Corneal collagen crosslinking (CXL) is a minimally invasive technique that uses ultraviolet (UV) light and a photosensitizer called riboflavin (vitamin B2) to strengthen the cornea and reduce the progression of keratoconus. In the cornea, collagen crosslinking occurs naturally with aging, which may be one reason why keratoconus progression is believed to slow with age. This bonding process appears to be sped up through the application of ultraviolet light and riboflavin to the cornea.

During the crosslinking procedure, patients are given numbing drops, and a lid separator is placed to hold their eyelids open. Riboflavin drops are used to moisten the front of the eye and deliver the riboflavin into the cornea. This usually takes 10 to 30 minutes. After the riboflavin is present throughout the cornea, the UV light is positioned in front of the eye and delivered to the cornea. This usually takes about 30 minutes. Various drops and a contact lens may be used to aid in the healing, and the patient is seen over the next few months to monitor the healing response.

It is typically 4-6 weeks before a contact lens can be worn again after the treatment. Most patients diagnosed with keratoconus, regardless of severity, qualify for corneal crosslinking.

Other Treatment Options (Treatments to Improve Quality of Vision)

While crosslinking is the primary treatment option to halt the progression of keratoconus, there are other treatments aimed at improving vision quality. Of course, we would coordinate with your primary eye doctor if any of these plans are right for you. The treatment plans are listed below.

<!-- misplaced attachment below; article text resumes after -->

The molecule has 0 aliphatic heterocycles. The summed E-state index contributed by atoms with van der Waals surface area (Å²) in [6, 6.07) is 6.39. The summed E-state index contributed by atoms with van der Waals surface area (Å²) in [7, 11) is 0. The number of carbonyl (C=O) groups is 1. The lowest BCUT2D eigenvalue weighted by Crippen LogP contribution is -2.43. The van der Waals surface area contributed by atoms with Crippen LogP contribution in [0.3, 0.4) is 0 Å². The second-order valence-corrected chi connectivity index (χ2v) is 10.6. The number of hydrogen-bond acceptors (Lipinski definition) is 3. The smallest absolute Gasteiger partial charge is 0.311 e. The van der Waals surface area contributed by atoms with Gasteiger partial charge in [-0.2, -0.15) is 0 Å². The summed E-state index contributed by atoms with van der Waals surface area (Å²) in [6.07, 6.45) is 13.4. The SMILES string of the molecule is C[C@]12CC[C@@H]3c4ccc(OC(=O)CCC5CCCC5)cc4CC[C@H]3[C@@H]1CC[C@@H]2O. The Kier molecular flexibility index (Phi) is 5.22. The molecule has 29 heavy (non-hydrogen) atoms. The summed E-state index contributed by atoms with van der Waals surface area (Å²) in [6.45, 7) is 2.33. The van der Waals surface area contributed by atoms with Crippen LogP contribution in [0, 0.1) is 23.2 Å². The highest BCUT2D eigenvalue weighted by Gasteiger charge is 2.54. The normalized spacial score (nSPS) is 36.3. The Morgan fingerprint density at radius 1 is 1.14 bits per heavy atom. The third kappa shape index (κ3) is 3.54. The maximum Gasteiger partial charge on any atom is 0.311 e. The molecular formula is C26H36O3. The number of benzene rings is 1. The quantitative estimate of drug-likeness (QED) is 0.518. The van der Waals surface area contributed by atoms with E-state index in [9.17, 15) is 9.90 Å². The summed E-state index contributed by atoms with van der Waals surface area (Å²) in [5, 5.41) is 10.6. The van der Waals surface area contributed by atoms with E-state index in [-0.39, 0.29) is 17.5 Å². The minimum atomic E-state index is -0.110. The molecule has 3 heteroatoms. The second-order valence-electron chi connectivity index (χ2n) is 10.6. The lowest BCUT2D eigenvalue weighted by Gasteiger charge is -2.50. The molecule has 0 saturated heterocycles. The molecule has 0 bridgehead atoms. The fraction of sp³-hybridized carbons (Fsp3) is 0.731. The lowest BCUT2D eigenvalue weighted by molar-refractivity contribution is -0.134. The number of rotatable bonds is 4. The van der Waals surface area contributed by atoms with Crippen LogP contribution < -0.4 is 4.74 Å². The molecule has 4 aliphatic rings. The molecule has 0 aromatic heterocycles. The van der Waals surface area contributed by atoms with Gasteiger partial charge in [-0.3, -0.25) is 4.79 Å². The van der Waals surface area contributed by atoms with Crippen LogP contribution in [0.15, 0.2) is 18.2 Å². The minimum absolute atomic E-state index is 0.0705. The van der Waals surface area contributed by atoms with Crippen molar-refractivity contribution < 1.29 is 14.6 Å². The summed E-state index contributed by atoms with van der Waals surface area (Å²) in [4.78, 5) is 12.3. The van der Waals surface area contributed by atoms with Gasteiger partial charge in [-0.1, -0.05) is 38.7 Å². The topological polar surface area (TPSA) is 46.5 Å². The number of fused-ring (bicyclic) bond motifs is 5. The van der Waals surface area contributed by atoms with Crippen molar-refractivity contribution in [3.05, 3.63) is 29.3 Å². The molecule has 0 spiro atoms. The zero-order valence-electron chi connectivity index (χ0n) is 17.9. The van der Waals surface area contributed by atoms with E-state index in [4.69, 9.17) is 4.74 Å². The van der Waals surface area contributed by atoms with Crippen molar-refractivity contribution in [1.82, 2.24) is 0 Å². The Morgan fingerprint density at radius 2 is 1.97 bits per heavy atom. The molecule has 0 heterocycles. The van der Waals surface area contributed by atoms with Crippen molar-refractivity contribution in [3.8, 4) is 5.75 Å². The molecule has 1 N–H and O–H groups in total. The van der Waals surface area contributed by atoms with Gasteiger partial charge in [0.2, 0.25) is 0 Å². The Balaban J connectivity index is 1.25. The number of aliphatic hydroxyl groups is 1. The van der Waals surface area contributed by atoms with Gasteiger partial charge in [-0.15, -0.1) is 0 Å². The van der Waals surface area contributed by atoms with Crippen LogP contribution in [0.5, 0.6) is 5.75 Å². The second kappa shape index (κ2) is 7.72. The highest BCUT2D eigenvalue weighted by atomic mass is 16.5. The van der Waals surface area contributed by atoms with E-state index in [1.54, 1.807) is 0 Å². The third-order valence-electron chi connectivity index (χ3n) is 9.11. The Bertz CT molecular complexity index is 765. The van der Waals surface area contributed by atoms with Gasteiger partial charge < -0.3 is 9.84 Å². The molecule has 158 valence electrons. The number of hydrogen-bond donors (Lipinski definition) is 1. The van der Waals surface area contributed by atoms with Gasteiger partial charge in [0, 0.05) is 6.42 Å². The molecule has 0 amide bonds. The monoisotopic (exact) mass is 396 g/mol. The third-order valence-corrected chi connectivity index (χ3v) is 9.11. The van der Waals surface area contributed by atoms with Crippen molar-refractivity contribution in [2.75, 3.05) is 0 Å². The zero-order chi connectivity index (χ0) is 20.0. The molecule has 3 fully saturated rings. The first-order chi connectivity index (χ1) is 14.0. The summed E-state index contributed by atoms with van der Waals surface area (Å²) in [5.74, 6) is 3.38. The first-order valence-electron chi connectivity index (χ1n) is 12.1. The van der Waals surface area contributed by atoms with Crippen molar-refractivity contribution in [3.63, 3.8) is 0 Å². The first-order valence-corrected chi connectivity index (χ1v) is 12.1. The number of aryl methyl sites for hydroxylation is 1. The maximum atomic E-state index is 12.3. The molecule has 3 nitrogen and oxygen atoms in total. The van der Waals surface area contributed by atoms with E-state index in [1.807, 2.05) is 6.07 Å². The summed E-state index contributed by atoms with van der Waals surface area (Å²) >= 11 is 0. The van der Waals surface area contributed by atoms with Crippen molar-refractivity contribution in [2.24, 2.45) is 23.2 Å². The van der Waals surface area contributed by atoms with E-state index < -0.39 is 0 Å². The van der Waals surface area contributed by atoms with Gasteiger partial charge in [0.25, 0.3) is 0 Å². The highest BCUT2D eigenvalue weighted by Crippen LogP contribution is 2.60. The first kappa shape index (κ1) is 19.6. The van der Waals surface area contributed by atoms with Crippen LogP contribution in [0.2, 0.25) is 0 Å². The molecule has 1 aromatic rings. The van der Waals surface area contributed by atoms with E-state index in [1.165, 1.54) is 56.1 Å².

Gas Permeable Contact Lenses

These are hard contact lenses that retain their shape and position on the eye better than soft contact lenses. Also known as rigid gas permeable (RGP) lenses.  

Scleral Lenses

Scleral lenses are hard contact lenses that leave space between the lens and the natural cornea. This allows tears to be trapped below the lens and provides a more regular shape of light rays on the outside of the contact lens.

Corneal Inlays

Intacs, or corneal inlays, are thin, clear, semi-circular plastic ring inserts that provide a unique alternative to contact lenses and can sometimes postpone the need for a corneal transplant. The procedure allows the cornea to be reshaped without removing any tissue.

Intacs are designed to be permanent, but they can be exchanged or even removed if vision needs to change over time. Intacs cannot be felt, are no more visible than a contact lens, and require no maintenance.

Corneal Transplants

Corneal transplants involve using a donor corneal tissue to replace a warped, distorted cornea.

What is the next step after keratoconus treatment?

Visual results after keratoconus differ from patient to patient. Since just one eye is operated on each time, the second eye isn’t affected, and most patients can resume work a few days after.

Glasses or contact lens prescriptions change for a few months after the procedure, and the other eye is typically done when the first eye has glasses or contacts that can work for the patient.

Just like other corneal procedures, we advise patients to avoid pools, saunas, and hot tubs for about two weeks to avoid contaminated water from entering their eyes. Patients experiencing keratoconus are strongly reminded to control their allergies, avoid rubbing their eyes, and avoid sleeping on their faces to slow down the progression of the disease.

If you’re experiencing discomfort in your eyes or any symptoms of keratoconus, call Pacific Eye Institute at (800) 345-8979 to schedule an eye exam with one of our cornea specialists.